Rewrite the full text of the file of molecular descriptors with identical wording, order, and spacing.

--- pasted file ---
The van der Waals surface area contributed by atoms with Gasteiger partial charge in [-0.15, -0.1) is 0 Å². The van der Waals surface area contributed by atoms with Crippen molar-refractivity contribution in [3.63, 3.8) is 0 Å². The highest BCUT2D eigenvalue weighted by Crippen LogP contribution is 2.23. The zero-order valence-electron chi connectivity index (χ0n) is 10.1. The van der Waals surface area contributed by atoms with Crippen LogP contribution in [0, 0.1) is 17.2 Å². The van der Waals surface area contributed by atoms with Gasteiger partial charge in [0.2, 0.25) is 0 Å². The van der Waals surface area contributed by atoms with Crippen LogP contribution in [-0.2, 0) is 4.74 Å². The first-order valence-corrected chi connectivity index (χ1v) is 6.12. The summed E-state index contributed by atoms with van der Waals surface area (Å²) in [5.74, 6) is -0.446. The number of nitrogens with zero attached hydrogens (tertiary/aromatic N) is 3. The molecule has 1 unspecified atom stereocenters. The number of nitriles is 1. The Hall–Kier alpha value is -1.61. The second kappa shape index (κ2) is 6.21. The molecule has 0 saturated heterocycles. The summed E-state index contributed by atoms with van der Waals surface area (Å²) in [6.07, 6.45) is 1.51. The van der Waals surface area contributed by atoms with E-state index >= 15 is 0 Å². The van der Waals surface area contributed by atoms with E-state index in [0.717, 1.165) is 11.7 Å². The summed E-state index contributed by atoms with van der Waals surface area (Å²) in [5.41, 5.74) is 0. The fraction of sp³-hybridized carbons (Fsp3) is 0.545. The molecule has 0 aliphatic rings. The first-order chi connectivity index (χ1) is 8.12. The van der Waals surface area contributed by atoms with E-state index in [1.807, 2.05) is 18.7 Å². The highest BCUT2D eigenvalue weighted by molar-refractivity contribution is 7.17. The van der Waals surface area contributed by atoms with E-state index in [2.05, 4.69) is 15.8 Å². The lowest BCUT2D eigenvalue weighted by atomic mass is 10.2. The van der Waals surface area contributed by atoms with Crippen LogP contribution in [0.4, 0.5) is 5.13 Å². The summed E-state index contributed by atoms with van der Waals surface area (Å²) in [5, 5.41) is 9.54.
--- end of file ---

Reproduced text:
The van der Waals surface area contributed by atoms with Gasteiger partial charge in [-0.15, -0.1) is 0 Å². The van der Waals surface area contributed by atoms with Crippen molar-refractivity contribution in [3.63, 3.8) is 0 Å². The highest BCUT2D eigenvalue weighted by Crippen LogP contribution is 2.23. The zero-order valence-electron chi connectivity index (χ0n) is 10.1. The van der Waals surface area contributed by atoms with Crippen LogP contribution in [0, 0.1) is 17.2 Å². The van der Waals surface area contributed by atoms with Gasteiger partial charge in [0.2, 0.25) is 0 Å². The van der Waals surface area contributed by atoms with Crippen LogP contribution in [-0.2, 0) is 4.74 Å². The first-order valence-corrected chi connectivity index (χ1v) is 6.12. The summed E-state index contributed by atoms with van der Waals surface area (Å²) in [5.74, 6) is -0.446. The number of nitrogens with zero attached hydrogens (tertiary/aromatic N) is 3. The molecule has 1 unspecified atom stereocenters. The number of nitriles is 1. The Hall–Kier alpha value is -1.61. The second kappa shape index (κ2) is 6.21. The molecule has 0 saturated heterocycles. The summed E-state index contributed by atoms with van der Waals surface area (Å²) in [6.07, 6.45) is 1.51. The van der Waals surface area contributed by atoms with E-state index >= 15 is 0 Å². The van der Waals surface area contributed by atoms with E-state index in [0.717, 1.165) is 11.7 Å². The summed E-state index contributed by atoms with van der Waals surface area (Å²) in [5.41, 5.74) is 0. The fraction of sp³-hybridized carbons (Fsp3) is 0.545. The molecule has 0 aliphatic rings. The first-order chi connectivity index (χ1) is 8.12. The van der Waals surface area contributed by atoms with E-state index in [1.807, 2.05) is 18.7 Å². The highest BCUT2D eigenvalue weighted by molar-refractivity contribution is 7.17. The van der Waals surface area contributed by atoms with E-state index in [2.05, 4.69) is 15.8 Å². The lowest BCUT2D eigenvalue weighted by atomic mass is 10.2. The van der Waals surface area contributed by atoms with Crippen LogP contribution in [0.4, 0.5) is 5.13 Å². The summed E-state index contributed by atoms with van der Waals surface area (Å²) in [5, 5.41) is 9.54.